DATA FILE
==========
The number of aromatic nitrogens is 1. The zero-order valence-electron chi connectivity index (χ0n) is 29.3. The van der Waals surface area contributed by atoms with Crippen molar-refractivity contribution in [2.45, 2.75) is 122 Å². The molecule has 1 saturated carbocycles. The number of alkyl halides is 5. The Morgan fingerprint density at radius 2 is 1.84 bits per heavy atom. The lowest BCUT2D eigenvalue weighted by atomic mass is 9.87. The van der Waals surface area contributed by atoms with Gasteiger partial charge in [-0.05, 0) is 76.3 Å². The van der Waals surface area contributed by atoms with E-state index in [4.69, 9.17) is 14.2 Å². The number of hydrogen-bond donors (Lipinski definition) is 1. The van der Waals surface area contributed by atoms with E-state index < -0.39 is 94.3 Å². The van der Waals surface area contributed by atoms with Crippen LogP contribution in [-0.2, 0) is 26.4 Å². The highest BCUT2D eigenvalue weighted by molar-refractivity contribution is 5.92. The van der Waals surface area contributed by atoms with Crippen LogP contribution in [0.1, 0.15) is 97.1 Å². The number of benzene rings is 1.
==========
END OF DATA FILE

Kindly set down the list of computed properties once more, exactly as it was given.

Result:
The number of aromatic nitrogens is 1. The zero-order valence-electron chi connectivity index (χ0n) is 29.3. The van der Waals surface area contributed by atoms with Crippen molar-refractivity contribution in [2.45, 2.75) is 122 Å². The molecule has 1 saturated carbocycles. The number of alkyl halides is 5. The Morgan fingerprint density at radius 2 is 1.84 bits per heavy atom. The lowest BCUT2D eigenvalue weighted by atomic mass is 9.87. The van der Waals surface area contributed by atoms with Gasteiger partial charge in [-0.05, 0) is 76.3 Å². The van der Waals surface area contributed by atoms with E-state index in [4.69, 9.17) is 14.2 Å². The number of hydrogen-bond donors (Lipinski definition) is 1. The van der Waals surface area contributed by atoms with E-state index < -0.39 is 94.3 Å². The van der Waals surface area contributed by atoms with Crippen LogP contribution in [-0.2, 0) is 26.4 Å². The highest BCUT2D eigenvalue weighted by molar-refractivity contribution is 5.92. The van der Waals surface area contributed by atoms with Crippen LogP contribution in [0.1, 0.15) is 97.1 Å². The number of benzene rings is 1.